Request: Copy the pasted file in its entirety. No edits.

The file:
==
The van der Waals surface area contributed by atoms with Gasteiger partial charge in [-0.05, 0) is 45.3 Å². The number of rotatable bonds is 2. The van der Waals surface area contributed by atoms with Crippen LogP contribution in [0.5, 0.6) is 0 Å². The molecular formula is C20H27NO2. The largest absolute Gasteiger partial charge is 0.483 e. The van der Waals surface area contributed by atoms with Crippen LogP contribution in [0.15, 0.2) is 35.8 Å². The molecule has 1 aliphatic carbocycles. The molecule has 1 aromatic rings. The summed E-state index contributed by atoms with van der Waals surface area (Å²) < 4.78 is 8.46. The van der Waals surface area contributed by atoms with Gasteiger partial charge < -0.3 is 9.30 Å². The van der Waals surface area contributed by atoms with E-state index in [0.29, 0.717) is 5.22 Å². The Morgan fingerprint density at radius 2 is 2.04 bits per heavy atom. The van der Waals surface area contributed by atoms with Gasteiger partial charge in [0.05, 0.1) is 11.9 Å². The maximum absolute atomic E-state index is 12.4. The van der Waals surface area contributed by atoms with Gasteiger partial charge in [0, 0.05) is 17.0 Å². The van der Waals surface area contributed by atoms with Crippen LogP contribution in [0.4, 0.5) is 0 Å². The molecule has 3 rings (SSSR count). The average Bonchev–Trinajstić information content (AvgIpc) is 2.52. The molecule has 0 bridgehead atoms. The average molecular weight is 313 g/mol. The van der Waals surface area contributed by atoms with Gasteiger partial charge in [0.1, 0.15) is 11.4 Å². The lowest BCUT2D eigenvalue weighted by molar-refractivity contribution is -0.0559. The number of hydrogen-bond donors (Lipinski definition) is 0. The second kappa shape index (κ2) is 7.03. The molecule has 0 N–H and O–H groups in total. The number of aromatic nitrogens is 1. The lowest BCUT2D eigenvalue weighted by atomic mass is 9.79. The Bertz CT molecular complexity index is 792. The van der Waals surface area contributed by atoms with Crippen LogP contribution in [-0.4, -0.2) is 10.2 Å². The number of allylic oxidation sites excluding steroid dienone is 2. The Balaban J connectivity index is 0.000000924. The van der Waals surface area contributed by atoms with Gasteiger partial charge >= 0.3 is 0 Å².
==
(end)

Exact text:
The van der Waals surface area contributed by atoms with Gasteiger partial charge in [-0.05, 0) is 45.3 Å². The number of rotatable bonds is 2. The van der Waals surface area contributed by atoms with Crippen LogP contribution in [0.5, 0.6) is 0 Å². The molecular formula is C20H27NO2. The largest absolute Gasteiger partial charge is 0.483 e. The van der Waals surface area contributed by atoms with Crippen LogP contribution in [0.15, 0.2) is 35.8 Å². The molecule has 1 aliphatic carbocycles. The molecule has 1 aromatic rings. The summed E-state index contributed by atoms with van der Waals surface area (Å²) < 4.78 is 8.46. The van der Waals surface area contributed by atoms with Gasteiger partial charge < -0.3 is 9.30 Å². The van der Waals surface area contributed by atoms with E-state index in [0.29, 0.717) is 5.22 Å². The Morgan fingerprint density at radius 2 is 2.04 bits per heavy atom. The van der Waals surface area contributed by atoms with Gasteiger partial charge in [0.05, 0.1) is 11.9 Å². The maximum absolute atomic E-state index is 12.4. The van der Waals surface area contributed by atoms with Gasteiger partial charge in [0, 0.05) is 17.0 Å². The van der Waals surface area contributed by atoms with Crippen LogP contribution in [0.4, 0.5) is 0 Å². The molecule has 3 rings (SSSR count). The average Bonchev–Trinajstić information content (AvgIpc) is 2.52. The molecule has 0 bridgehead atoms. The average molecular weight is 313 g/mol. The van der Waals surface area contributed by atoms with Gasteiger partial charge in [0.1, 0.15) is 11.4 Å². The lowest BCUT2D eigenvalue weighted by molar-refractivity contribution is -0.0559. The number of hydrogen-bond donors (Lipinski definition) is 0. The second kappa shape index (κ2) is 7.03. The molecule has 0 N–H and O–H groups in total. The number of aromatic nitrogens is 1. The lowest BCUT2D eigenvalue weighted by atomic mass is 9.79. The Bertz CT molecular complexity index is 792. The van der Waals surface area contributed by atoms with Crippen LogP contribution in [-0.4, -0.2) is 10.2 Å². The number of allylic oxidation sites excluding steroid dienone is 2. The Balaban J connectivity index is 0.000000924. The van der Waals surface area contributed by atoms with Gasteiger partial charge >= 0.3 is 0 Å².